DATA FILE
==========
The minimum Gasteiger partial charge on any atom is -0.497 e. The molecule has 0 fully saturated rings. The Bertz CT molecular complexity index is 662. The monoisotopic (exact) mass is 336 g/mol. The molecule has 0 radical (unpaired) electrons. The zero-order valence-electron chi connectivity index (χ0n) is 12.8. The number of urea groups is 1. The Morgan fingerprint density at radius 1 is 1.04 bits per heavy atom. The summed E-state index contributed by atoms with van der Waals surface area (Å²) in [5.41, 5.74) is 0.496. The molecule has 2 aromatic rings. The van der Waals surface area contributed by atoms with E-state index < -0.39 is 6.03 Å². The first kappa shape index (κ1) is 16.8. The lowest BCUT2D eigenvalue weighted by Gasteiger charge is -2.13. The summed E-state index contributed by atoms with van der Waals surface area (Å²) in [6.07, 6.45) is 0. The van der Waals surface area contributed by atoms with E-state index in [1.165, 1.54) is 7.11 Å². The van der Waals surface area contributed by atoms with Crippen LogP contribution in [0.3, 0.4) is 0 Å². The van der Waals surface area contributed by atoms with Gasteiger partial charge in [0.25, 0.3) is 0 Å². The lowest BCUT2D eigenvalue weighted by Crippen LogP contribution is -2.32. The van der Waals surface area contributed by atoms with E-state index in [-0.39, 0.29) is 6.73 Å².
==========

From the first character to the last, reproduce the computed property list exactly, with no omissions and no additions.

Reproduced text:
The minimum Gasteiger partial charge on any atom is -0.497 e. The molecule has 0 fully saturated rings. The Bertz CT molecular complexity index is 662. The monoisotopic (exact) mass is 336 g/mol. The molecule has 0 radical (unpaired) electrons. The zero-order valence-electron chi connectivity index (χ0n) is 12.8. The number of urea groups is 1. The Morgan fingerprint density at radius 1 is 1.04 bits per heavy atom. The summed E-state index contributed by atoms with van der Waals surface area (Å²) in [5.41, 5.74) is 0.496. The molecule has 2 aromatic rings. The van der Waals surface area contributed by atoms with E-state index < -0.39 is 6.03 Å². The first kappa shape index (κ1) is 16.8. The lowest BCUT2D eigenvalue weighted by Gasteiger charge is -2.13. The summed E-state index contributed by atoms with van der Waals surface area (Å²) in [6.07, 6.45) is 0. The van der Waals surface area contributed by atoms with E-state index in [1.165, 1.54) is 7.11 Å². The van der Waals surface area contributed by atoms with Crippen LogP contribution in [0.3, 0.4) is 0 Å². The van der Waals surface area contributed by atoms with Gasteiger partial charge in [0.25, 0.3) is 0 Å². The lowest BCUT2D eigenvalue weighted by Crippen LogP contribution is -2.32. The van der Waals surface area contributed by atoms with E-state index in [-0.39, 0.29) is 6.73 Å².